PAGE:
Microsoft Logo

Microsoft today announced its quarterly earnings for the fourth and final quarter of the fiscal year 2021 ending June 30, 2021. The company made a staggering $46.2 billion in revenue, growing 21% (17% in Constant Currency (CC)) over the same quarter last year – or Year over Year (YoY) – and beating analysts’ expectations. Operating income for the quarter was $19.1 billion, a 42% increase (35% in CC) YoY. Net income stood at $16.5 billion, which was an impressive increase of 47% (40% in CC) over the same quarter last year. Diluted earnings per share was $2.17 and was up by 49%

As it usually does, the company has segregated these earnings into three main business categories: Productivity and Business Processes, Intelligent Cloud, and More Personal Computing. The Productivity and Business Processes unit recorded a revenue of $14.7 billion, growing by 25% YoY (21% in CC). Intelligent Cloud pulled in $17.4 billion, up 30% YoY (26% in CC), and More Personal Computing accounted for $14.1 billion, an increase of 9% YoY (6% in CC).

The Productivity and Business Processes bracket holds commercial and consumer productivity offerings like Office, LinkedIn, and Dynamics. Office Commercial products and cloud services saw a 20% increase in revenue (up 15% in CC), thanks in part to a 35% increase in Office 365 Commercial revenues. Consumer Office offerings also saw an 18% growth (15% in CC), with Microsoft 365 consumer seats increasing to 51.9 million. Revenue from LinkedIn and Dynamics services and products were up 46% (42% in CC) and 33% (up 26% in CC), respectively.

The Intelligent Cloud business unit houses mostly Azure and other server products and offerings. Azure revenue itself grew by 51% YoY (45% in CC), with “server products and cloud services revenue growing by 34% (29% in CC), amounting to $3.9 billion. Additionally, Enterprise Mobility installed base grew 19% to over 190 million seats. Premier Support and Microsoft Consulting Services (a recent addition) grew by 12% YoY.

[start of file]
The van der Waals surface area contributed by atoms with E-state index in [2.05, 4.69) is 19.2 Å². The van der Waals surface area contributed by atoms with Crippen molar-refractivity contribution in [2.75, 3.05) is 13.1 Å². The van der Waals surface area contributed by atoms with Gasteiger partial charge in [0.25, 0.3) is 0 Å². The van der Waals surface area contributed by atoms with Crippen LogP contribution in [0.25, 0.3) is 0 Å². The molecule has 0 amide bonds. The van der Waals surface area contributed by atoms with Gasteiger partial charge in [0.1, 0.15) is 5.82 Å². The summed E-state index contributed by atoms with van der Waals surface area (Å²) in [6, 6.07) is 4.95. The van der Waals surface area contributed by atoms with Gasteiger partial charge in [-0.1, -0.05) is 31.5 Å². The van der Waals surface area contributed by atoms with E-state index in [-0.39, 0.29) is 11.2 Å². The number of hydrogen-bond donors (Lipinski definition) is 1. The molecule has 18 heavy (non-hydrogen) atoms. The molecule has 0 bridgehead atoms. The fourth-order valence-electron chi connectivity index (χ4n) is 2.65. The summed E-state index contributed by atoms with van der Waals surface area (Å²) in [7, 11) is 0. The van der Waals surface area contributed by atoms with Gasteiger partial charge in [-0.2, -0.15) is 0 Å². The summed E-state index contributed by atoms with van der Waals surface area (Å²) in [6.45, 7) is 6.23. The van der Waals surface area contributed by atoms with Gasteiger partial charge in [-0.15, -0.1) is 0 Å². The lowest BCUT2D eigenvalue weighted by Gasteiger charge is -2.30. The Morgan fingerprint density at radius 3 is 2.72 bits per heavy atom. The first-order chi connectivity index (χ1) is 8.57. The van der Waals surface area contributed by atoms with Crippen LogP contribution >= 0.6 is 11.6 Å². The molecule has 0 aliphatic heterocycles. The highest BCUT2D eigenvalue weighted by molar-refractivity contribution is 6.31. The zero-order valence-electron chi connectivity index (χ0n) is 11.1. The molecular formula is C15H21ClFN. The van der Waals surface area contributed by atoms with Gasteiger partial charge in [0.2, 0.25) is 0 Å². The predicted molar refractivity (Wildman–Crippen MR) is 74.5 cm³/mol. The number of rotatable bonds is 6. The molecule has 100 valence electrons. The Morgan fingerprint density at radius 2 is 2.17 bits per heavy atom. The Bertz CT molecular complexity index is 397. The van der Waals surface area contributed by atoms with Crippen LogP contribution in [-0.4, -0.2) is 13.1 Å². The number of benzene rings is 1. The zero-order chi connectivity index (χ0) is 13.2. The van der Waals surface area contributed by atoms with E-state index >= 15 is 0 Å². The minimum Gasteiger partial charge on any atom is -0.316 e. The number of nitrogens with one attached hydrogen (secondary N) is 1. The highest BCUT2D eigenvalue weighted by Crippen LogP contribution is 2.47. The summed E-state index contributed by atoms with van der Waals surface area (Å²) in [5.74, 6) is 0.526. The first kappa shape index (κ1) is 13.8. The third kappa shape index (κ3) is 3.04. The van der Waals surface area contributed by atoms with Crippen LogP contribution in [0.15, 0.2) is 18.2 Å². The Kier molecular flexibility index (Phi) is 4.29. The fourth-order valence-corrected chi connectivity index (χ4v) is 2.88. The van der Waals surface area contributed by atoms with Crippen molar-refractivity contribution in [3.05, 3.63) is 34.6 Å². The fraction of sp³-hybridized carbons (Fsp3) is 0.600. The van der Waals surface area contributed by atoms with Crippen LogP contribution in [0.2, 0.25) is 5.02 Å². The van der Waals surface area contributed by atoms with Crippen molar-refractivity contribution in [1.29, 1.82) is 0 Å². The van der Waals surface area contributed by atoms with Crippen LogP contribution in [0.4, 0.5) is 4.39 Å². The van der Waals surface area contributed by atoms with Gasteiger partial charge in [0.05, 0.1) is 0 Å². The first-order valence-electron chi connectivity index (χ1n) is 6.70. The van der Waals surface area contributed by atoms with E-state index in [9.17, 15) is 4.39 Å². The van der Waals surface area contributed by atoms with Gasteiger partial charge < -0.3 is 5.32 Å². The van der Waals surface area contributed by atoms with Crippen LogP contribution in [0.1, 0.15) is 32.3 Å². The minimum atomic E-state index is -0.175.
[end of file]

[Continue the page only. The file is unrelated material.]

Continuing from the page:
Next up is the More Personal Computing business unit. This section houses the likes of Windows, Surface, Xbox, and more. The growth in revenue for this unit was thanks to strong Search advertising, Microsoft says. While Windows Commercial products grew 20% (14% in CC), Windows OEM Pro and non-Pro revenues dipped 2% and 4%, respectively. The firm blamed the fall on the supply chain constraints, which also caused a 20% drop in Surface Revenue.

Gaming revenue, however, grew by 11% (7% in CC), with hardware revenues increasing by 172% YoY (163% in CC). Xbox content and services were down 4%, but that was being compared to a much stronger baseline last year. Search advertising grew 53% YoY, but it was on a smaller base last year.

Since these were Q4 earnings, the firm also provided the earnings report for the fiscal year. Overall revenue for FY21 stood at $168.1 billion, growing 18% over last year (15% in CC). Net income stood at $61.3 billion ($60.7 billion in CC) which was up 38% (37% in CC).